While I was away on my travels I was fortunate that a combination of unfortunate circumstances (our booking for an organised day trip out to the coast was lost by the tour company) gave us a free day and the opportunity to explore the Alberta Arts district in Portland.
It’s fair to say that it’s not a glossy street: in amongst the wonderful shops there are some that are more on the scary side, and there are some old churches that have perhaps seen better days. But that only makes it a more interesting area to explore.
We were staying at the Kennedy School (I would live there if they’d let me; it’s a brilliant hotel with great food, facilities and atmosphere. And they have a small but very warm soaking pool, which is a great place to spend time in. AND they have a cinema, where we watched Juno while drinking chai, which I think is the very definition of hipster), and so walked down a few blocks to reach Alberta Street. One of the first places of note that we spotted was Townshends tea house. We stopped in for a pot of vanilla tea, and some kind of baked yummyness. They had perhaps 40 different teas, with small samples of each set out so that you can smell each of them and see what takes your fancy.
I had read about Bolt, a fabric store, and was very pleased when we eventually spotted it. They have a great selection of fabrics, books, patterns and all the other goodies you might need to go with them. (I bough a couple of the new Midwest Modern prints by Amy Butler and two belt buckles – green and brown – which I have no plans for yet but were too nice to pass over…) Near to Bolt is Close Knit, a wool shop.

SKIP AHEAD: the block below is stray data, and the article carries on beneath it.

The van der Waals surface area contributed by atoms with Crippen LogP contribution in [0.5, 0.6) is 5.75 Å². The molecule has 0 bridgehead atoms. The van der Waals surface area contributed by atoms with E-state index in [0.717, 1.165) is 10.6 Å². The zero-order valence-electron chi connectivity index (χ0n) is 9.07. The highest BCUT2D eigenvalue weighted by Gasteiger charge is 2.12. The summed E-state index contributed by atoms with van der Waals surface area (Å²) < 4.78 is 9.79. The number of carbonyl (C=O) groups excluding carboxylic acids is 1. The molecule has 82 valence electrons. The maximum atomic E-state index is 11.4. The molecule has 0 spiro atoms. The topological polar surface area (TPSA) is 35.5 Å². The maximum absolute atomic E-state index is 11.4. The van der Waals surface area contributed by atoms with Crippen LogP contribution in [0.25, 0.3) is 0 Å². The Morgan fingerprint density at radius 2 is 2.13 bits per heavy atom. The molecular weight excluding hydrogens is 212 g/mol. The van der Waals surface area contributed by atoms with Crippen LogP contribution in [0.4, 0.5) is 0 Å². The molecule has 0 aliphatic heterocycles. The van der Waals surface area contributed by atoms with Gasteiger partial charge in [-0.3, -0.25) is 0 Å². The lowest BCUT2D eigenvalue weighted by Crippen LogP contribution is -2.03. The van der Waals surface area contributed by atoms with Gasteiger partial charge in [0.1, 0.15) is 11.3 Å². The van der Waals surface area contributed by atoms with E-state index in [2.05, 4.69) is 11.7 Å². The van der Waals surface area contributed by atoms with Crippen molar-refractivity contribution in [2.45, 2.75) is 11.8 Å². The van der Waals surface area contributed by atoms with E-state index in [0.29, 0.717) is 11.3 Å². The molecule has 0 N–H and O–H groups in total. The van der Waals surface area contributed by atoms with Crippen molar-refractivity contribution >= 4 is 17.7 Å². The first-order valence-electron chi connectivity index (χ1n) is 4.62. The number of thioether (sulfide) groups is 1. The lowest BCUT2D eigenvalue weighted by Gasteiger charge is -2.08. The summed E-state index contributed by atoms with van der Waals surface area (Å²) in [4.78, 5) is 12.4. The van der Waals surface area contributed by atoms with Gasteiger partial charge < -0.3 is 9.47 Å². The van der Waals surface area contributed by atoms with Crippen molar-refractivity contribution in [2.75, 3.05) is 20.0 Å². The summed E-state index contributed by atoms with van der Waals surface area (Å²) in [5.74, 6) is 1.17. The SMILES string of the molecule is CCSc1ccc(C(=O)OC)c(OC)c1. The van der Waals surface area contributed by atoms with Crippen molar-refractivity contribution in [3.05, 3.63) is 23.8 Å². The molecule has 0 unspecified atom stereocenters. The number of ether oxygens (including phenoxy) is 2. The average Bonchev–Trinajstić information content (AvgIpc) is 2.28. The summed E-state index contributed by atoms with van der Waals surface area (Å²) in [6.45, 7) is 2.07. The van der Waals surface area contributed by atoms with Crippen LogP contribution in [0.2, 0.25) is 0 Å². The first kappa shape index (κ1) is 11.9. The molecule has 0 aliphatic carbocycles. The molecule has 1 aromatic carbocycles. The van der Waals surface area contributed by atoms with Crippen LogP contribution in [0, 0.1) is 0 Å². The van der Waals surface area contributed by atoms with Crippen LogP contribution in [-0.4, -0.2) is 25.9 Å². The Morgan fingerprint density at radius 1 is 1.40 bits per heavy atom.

Further down the street we stumbled upon Donna & Toots, a handmade clothing store. I saw some pretty and unusual skirts, and we enjoyed chatting with the owner/designer, who was working away at her sewing machine turning out more products for the shop.
I think the final place we shopped at was a craft store whose name I have sadly mislaid, which was one of those small shops that seem to manage to cram in hundreds of interesting products. Unfortunately the things I liked best were the larger papers, which would have been difficult to transport home safely and so I didn’t bother.
Finally, if you’ve got as far as this, then you’re only a few streets away from Klickitat Street, home of the fictional Ramona Quimby. Visiting this street was a real treat for me: I read and re-read the Ramona books as a child, and basically wanted to be Ramona. The street is more affluent than I had expected (although it must be said that it’s a long street, and I don’t know which part of it the author intended to be Ramona’s home), and looks like a great place to live.